View Full Version : Question for Les on integral knives

02-04-2002, 04:43 PM
I have always heard that an integral, fixed blade knife is generally more expensive, more labor intensive, more time consuming, more difficult to make, and superior to a knife that is assembled with a blade, guard, buttcap, etc. Is this true? Are they more desirable? What are your feelings on integral construction? Was Ted Dowell the first to offer an integral? Thanks for your reply and anyone else who has any thoughts on this subject.

02-04-2002, 09:59 PM
I think part of the reasons that integrals are more expensive is because they take quite a bit more material. it makes sense to me that an integral would be stronger than a regular knife being one piece of steel. also it is more work to make them cutting the bolsters/guard and buttcap also gives you less margin for error. you mess it up on an integral you can scrap the knife or at least make it a non integral. with bolsters/guard if you blow it, you can make a new set of bolsters or a new guard buttcap.

I don't know anything on their history
hope this helps

Les Robertson
02-12-2002, 11:31 PM

You hit the nail on the head. The piece of steel you start with makes the cost go up on an integral knife before the maker does anything to it.

Integral's are very labor intensive, as Abel pointed out, making a mistake on a integral can be very costly.

I don't know if Ted Dowell was the first. I do know he made them and they were/are very nice. Other integral makers include, Fred Carter, Williey Rigney, Doug Casteel, Billy Imel, David Broadwell, WD Pease, D.F> Kressler, Mike Sakmar and Edmund Davidson to name a few.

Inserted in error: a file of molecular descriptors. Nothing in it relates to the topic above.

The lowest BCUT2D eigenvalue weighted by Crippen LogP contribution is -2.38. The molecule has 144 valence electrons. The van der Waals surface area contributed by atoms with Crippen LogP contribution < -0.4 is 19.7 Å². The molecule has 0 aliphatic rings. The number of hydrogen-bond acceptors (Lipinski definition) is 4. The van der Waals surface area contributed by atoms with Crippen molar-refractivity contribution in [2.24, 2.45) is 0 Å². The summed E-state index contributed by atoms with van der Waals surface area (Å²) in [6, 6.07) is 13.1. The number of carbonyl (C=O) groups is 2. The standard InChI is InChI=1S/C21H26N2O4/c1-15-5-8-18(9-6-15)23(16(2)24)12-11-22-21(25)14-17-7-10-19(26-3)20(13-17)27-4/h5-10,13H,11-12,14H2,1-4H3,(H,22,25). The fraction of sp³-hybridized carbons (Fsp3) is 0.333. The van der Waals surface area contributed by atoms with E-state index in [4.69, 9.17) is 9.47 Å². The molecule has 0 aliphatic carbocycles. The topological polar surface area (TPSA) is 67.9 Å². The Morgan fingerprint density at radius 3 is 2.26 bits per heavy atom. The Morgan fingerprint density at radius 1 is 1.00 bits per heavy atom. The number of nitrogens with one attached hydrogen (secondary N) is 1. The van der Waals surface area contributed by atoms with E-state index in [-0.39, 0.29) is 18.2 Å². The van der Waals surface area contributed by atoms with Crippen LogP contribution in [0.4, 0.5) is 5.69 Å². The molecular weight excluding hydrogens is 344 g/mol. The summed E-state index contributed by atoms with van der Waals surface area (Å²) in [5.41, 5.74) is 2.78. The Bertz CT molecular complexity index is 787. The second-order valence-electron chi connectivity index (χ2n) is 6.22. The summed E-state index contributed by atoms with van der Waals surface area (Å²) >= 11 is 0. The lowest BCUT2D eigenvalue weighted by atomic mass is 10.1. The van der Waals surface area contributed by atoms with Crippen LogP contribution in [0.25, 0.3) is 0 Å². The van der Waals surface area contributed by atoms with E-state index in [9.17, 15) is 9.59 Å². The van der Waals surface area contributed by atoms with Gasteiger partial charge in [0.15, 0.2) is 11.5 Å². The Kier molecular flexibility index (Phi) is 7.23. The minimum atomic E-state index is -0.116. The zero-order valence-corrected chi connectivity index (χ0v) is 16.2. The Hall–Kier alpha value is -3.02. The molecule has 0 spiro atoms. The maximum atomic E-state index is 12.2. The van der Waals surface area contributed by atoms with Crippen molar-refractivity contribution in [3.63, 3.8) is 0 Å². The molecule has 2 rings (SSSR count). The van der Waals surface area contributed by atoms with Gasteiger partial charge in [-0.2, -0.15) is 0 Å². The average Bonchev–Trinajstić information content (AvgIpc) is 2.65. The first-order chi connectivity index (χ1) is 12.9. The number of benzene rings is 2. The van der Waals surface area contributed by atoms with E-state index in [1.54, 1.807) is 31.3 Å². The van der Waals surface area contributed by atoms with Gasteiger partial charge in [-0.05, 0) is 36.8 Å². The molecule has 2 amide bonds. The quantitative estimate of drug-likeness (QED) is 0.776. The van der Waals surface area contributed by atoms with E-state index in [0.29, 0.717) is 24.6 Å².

Edmund is probably the premier maker of this type of knife today.

Mike Sakmar makes some very nice integral hunters.

I suspect that Buster Warenski has made some as well.

In my collection I have a Carter Integral, Pease Integral, Rigney Integral and Imel Integral. I had a Ted Dowell Integral last year but sold it. You can't keep them all.

Im sure there are other makers I have missed.

Integrals are incredible pieces of work....and some of the most expensive out there.

I do have a couple of WD Pease integral's in stock. Email me if your interested.

02-13-2002, 05:15 PM
To add to that list, I am noticing a lot of smiths making integrals these days. I have seen them from: Joe Flournoy, Jerry Fisk and Al Pendray. I love integral knives. They have such a solid look and feel.

Don Cowles
02-13-2002, 06:57 PM
"Mike Sakmar makes some very nice integral hunters." 'em if you can find 'em. Word has it that Mike is out of the straight knife business, and will be focusing entirely on folders.

02-13-2002, 07:23 PM
Don't forget Ricardo: (

02-15-2002, 12:11 AM
I saw in the knives 2002 Integral section, there were knives with the steel, and a handle overlay, no bolster, nothing....and they were called integral just because some metal was left around the edge of the handle??? Huh? that doesnt make much sense! integral to me is the whole thing is one hunk of metal, not just the blade and handle overlay...

03-19-2002, 12:03 AM
I agree that some of those knives didn't look much like something I would consider an integral. I guess all these skeletonized neck knives that I am seeing are also integrals.

03-19-2002, 03:13 AM
ya...what Taz and Keith said!....those are NOT integrals in my book...heck I have been wanting to make integrals for their book..I have! sigh...

03-20-2002, 11:45 PM
Jens, let me know when you are ready to try an integal. I would be very interested.

03-21-2002, 05:16 AM
I will Keith!....I might try it out soon using my Pantograph..yet I might have to wait untill I get a regulare any case you are going to know.

03-31-2002, 02:44 PM
here is something more in line with a traditional style of integral

now of course it is a bit embellished with the inlay and the engraving